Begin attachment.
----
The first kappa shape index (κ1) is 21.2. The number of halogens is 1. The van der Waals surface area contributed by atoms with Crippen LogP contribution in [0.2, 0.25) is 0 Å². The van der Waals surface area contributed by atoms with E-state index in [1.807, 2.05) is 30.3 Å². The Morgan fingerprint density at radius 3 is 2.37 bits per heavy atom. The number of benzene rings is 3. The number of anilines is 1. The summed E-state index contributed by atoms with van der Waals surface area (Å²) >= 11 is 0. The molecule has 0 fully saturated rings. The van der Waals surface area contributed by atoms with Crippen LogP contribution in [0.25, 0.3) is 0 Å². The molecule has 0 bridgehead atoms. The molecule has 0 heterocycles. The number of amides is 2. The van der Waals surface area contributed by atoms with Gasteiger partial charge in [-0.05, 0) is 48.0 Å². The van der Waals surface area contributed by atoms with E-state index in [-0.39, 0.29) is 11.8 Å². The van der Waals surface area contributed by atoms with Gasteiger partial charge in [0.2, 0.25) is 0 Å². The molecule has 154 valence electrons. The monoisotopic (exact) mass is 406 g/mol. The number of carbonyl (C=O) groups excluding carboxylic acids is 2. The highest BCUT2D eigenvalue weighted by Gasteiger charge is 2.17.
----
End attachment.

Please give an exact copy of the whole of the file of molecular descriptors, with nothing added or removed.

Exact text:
The first kappa shape index (κ1) is 21.2. The number of halogens is 1. The van der Waals surface area contributed by atoms with Crippen LogP contribution in [0.2, 0.25) is 0 Å². The van der Waals surface area contributed by atoms with E-state index in [1.807, 2.05) is 30.3 Å². The Morgan fingerprint density at radius 3 is 2.37 bits per heavy atom. The number of benzene rings is 3. The number of anilines is 1. The summed E-state index contributed by atoms with van der Waals surface area (Å²) >= 11 is 0. The molecule has 0 fully saturated rings. The van der Waals surface area contributed by atoms with Crippen LogP contribution in [0.25, 0.3) is 0 Å². The molecule has 0 bridgehead atoms. The molecule has 0 heterocycles. The number of amides is 2. The van der Waals surface area contributed by atoms with Gasteiger partial charge in [-0.05, 0) is 48.0 Å². The van der Waals surface area contributed by atoms with E-state index in [-0.39, 0.29) is 11.8 Å². The van der Waals surface area contributed by atoms with Gasteiger partial charge in [0.2, 0.25) is 0 Å². The molecule has 154 valence electrons. The monoisotopic (exact) mass is 406 g/mol. The number of carbonyl (C=O) groups excluding carboxylic acids is 2. The highest BCUT2D eigenvalue weighted by Gasteiger charge is 2.17.